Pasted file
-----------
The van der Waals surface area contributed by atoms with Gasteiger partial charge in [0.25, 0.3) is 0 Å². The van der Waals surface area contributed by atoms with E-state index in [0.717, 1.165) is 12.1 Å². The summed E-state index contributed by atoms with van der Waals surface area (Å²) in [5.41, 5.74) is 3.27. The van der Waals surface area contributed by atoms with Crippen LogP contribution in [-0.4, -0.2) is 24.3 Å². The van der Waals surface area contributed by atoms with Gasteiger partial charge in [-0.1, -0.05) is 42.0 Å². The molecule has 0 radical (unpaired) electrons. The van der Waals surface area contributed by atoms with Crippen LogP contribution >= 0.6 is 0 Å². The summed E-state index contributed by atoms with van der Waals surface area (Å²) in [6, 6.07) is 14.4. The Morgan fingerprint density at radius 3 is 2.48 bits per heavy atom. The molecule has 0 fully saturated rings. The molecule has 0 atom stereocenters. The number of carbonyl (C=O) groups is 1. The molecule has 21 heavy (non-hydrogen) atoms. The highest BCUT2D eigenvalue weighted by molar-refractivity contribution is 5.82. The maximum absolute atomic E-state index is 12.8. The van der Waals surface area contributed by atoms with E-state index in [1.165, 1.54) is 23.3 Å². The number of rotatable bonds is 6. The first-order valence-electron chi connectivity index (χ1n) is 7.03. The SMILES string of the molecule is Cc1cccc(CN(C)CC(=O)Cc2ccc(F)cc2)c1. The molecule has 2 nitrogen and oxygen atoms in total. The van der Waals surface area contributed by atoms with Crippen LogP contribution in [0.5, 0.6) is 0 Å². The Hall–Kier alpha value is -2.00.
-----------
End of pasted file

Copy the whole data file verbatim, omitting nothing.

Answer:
The van der Waals surface area contributed by atoms with Gasteiger partial charge in [0.25, 0.3) is 0 Å². The van der Waals surface area contributed by atoms with E-state index in [0.717, 1.165) is 12.1 Å². The summed E-state index contributed by atoms with van der Waals surface area (Å²) in [5.41, 5.74) is 3.27. The van der Waals surface area contributed by atoms with Crippen LogP contribution in [-0.4, -0.2) is 24.3 Å². The van der Waals surface area contributed by atoms with Gasteiger partial charge in [-0.1, -0.05) is 42.0 Å². The molecule has 0 radical (unpaired) electrons. The van der Waals surface area contributed by atoms with Crippen LogP contribution >= 0.6 is 0 Å². The summed E-state index contributed by atoms with van der Waals surface area (Å²) in [6, 6.07) is 14.4. The Morgan fingerprint density at radius 3 is 2.48 bits per heavy atom. The molecule has 0 fully saturated rings. The molecule has 0 atom stereocenters. The number of carbonyl (C=O) groups is 1. The molecule has 21 heavy (non-hydrogen) atoms. The highest BCUT2D eigenvalue weighted by molar-refractivity contribution is 5.82. The maximum absolute atomic E-state index is 12.8. The van der Waals surface area contributed by atoms with E-state index in [1.165, 1.54) is 23.3 Å². The number of rotatable bonds is 6. The first-order valence-electron chi connectivity index (χ1n) is 7.03. The SMILES string of the molecule is Cc1cccc(CN(C)CC(=O)Cc2ccc(F)cc2)c1. The molecule has 2 nitrogen and oxygen atoms in total. The van der Waals surface area contributed by atoms with Crippen LogP contribution in [0.5, 0.6) is 0 Å². The Hall–Kier alpha value is -2.00.